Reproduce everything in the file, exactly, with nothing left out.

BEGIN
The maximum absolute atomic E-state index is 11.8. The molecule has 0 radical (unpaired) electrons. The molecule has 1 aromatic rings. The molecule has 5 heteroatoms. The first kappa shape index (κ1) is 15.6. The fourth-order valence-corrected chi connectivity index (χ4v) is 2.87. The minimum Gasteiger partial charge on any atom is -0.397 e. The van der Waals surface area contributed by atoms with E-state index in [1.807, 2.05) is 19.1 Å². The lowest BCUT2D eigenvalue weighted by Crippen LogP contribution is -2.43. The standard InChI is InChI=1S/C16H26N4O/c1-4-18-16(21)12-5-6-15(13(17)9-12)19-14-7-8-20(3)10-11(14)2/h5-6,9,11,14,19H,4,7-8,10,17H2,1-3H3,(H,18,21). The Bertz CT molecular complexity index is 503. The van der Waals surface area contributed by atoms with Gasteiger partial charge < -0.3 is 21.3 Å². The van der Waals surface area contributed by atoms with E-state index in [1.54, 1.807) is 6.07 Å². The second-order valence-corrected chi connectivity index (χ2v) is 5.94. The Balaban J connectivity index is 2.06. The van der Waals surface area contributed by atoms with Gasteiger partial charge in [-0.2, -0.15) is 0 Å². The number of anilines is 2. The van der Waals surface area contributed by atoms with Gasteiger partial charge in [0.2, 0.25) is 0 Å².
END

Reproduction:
The maximum absolute atomic E-state index is 11.8. The molecule has 0 radical (unpaired) electrons. The molecule has 1 aromatic rings. The molecule has 5 heteroatoms. The first kappa shape index (κ1) is 15.6. The fourth-order valence-corrected chi connectivity index (χ4v) is 2.87. The minimum Gasteiger partial charge on any atom is -0.397 e. The van der Waals surface area contributed by atoms with E-state index in [1.807, 2.05) is 19.1 Å². The lowest BCUT2D eigenvalue weighted by Crippen LogP contribution is -2.43. The standard InChI is InChI=1S/C16H26N4O/c1-4-18-16(21)12-5-6-15(13(17)9-12)19-14-7-8-20(3)10-11(14)2/h5-6,9,11,14,19H,4,7-8,10,17H2,1-3H3,(H,18,21). The Bertz CT molecular complexity index is 503. The van der Waals surface area contributed by atoms with Gasteiger partial charge < -0.3 is 21.3 Å². The van der Waals surface area contributed by atoms with E-state index in [1.54, 1.807) is 6.07 Å². The second-order valence-corrected chi connectivity index (χ2v) is 5.94. The Balaban J connectivity index is 2.06. The van der Waals surface area contributed by atoms with Gasteiger partial charge in [-0.2, -0.15) is 0 Å². The number of anilines is 2. The van der Waals surface area contributed by atoms with Gasteiger partial charge in [0.2, 0.25) is 0 Å².